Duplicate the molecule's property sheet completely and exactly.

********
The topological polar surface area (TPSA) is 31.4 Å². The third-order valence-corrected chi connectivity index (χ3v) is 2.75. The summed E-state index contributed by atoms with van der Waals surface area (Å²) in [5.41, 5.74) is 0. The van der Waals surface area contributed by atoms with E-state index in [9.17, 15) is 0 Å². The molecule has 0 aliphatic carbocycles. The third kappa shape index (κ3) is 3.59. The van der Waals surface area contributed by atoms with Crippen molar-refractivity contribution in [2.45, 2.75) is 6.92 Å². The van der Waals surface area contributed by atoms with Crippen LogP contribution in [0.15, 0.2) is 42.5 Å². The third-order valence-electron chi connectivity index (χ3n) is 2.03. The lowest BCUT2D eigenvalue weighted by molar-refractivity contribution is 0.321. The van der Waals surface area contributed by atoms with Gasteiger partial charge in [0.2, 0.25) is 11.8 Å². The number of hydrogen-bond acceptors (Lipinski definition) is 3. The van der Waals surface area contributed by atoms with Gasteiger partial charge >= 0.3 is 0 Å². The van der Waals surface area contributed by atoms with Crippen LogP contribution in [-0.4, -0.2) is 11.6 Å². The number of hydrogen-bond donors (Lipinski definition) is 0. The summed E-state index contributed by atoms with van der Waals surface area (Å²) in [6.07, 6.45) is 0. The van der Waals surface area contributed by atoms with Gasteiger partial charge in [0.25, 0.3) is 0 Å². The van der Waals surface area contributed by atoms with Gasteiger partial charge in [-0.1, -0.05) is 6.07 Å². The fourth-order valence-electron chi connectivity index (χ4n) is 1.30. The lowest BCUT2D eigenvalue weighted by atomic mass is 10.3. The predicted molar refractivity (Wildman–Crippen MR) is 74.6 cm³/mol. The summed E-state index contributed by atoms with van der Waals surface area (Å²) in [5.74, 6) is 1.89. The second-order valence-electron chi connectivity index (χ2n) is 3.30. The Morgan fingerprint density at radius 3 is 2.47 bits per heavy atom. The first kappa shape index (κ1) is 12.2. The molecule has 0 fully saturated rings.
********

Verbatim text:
The topological polar surface area (TPSA) is 31.4 Å². The third-order valence-corrected chi connectivity index (χ3v) is 2.75. The summed E-state index contributed by atoms with van der Waals surface area (Å²) in [5.41, 5.74) is 0. The van der Waals surface area contributed by atoms with E-state index in [9.17, 15) is 0 Å². The molecule has 0 aliphatic carbocycles. The third kappa shape index (κ3) is 3.59. The van der Waals surface area contributed by atoms with Crippen molar-refractivity contribution in [2.45, 2.75) is 6.92 Å². The van der Waals surface area contributed by atoms with Crippen LogP contribution in [0.15, 0.2) is 42.5 Å². The third-order valence-electron chi connectivity index (χ3n) is 2.03. The lowest BCUT2D eigenvalue weighted by molar-refractivity contribution is 0.321. The van der Waals surface area contributed by atoms with Gasteiger partial charge in [0.2, 0.25) is 11.8 Å². The number of hydrogen-bond acceptors (Lipinski definition) is 3. The van der Waals surface area contributed by atoms with Gasteiger partial charge >= 0.3 is 0 Å². The van der Waals surface area contributed by atoms with Crippen LogP contribution in [-0.4, -0.2) is 11.6 Å². The number of hydrogen-bond donors (Lipinski definition) is 0. The summed E-state index contributed by atoms with van der Waals surface area (Å²) in [6.07, 6.45) is 0. The van der Waals surface area contributed by atoms with Gasteiger partial charge in [0.25, 0.3) is 0 Å². The van der Waals surface area contributed by atoms with Gasteiger partial charge in [-0.1, -0.05) is 6.07 Å². The fourth-order valence-electron chi connectivity index (χ4n) is 1.30. The lowest BCUT2D eigenvalue weighted by atomic mass is 10.3. The predicted molar refractivity (Wildman–Crippen MR) is 74.6 cm³/mol. The summed E-state index contributed by atoms with van der Waals surface area (Å²) in [5.74, 6) is 1.89. The second-order valence-electron chi connectivity index (χ2n) is 3.30. The Morgan fingerprint density at radius 3 is 2.47 bits per heavy atom. The first kappa shape index (κ1) is 12.2. The molecule has 0 fully saturated rings.